Whats more, when you finally finish the quest and make your decision… nothing happens. You can convince the job deserters to go home, but that’s a separate decision outside of the scope of the quest. The most intense thing that can come up in this quest while making your decision is that you can offer to kill the Company Town’s leader, but only after you make the decision to cut power to the botanical facility. This option is given at the exact moment that you find out that he let someone die, with no pre-amble or build up, as you’re already committed to helping the guy.
But more importantly, it doesn’t matter what you choose. If you choose to power the botanical facility, the town gets a little angry but is ultimately unchanged. If you choose to power the town, you make the woman in charge of the deserters mad, but no one goes back (don’t worry, there’s another quest you can do where you find out that none of the deserters actually want to desert their jobs, they just like the old woman). The most effect you can have is you can murder the guy in charge of the town, but if you do that just means the old woman is in charge of both places, which stay populated.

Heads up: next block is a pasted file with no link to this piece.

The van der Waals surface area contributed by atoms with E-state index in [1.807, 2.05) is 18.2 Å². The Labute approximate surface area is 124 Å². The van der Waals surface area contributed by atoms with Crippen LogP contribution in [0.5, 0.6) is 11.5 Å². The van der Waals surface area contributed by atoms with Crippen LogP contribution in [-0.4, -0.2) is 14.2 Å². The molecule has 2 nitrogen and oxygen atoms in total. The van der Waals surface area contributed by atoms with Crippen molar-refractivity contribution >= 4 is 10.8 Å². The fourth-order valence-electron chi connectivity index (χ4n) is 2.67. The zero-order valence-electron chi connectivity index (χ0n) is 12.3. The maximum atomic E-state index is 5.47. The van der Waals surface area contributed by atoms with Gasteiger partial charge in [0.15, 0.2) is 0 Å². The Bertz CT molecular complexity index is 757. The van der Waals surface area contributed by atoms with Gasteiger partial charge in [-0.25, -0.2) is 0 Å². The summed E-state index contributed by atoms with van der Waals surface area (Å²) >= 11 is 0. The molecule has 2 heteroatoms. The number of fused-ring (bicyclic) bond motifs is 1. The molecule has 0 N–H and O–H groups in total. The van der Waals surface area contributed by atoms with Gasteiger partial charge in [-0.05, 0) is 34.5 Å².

Spoilers for Outer Worlds over.
And that’s the mindset that the rest of the game stays in: All choices are the same, nothing can or should change, the status quo is how it is because that’s just what people naturally gravitate towards, any deviation from the status quo is usually a single person’s fault, and the status quo can be restored if you just kill that specific person. While the game constantly cracks jokes about how much Hyper-Capitalism sucks, there is no way to influence the world to function any other way. Where as FO:NV would have seen something like the homeless population of Groundbreaker forming a society of their own away from the corporate owned and operated sections of the station as something to explore and potentially influence, OW simply calls them insane, makes them into cartoonish murderers, and treats that as just “the way things are.” In summary, OW simply has nothing to say about anything, treating sardonic detachment as the only legitimate way to view the world.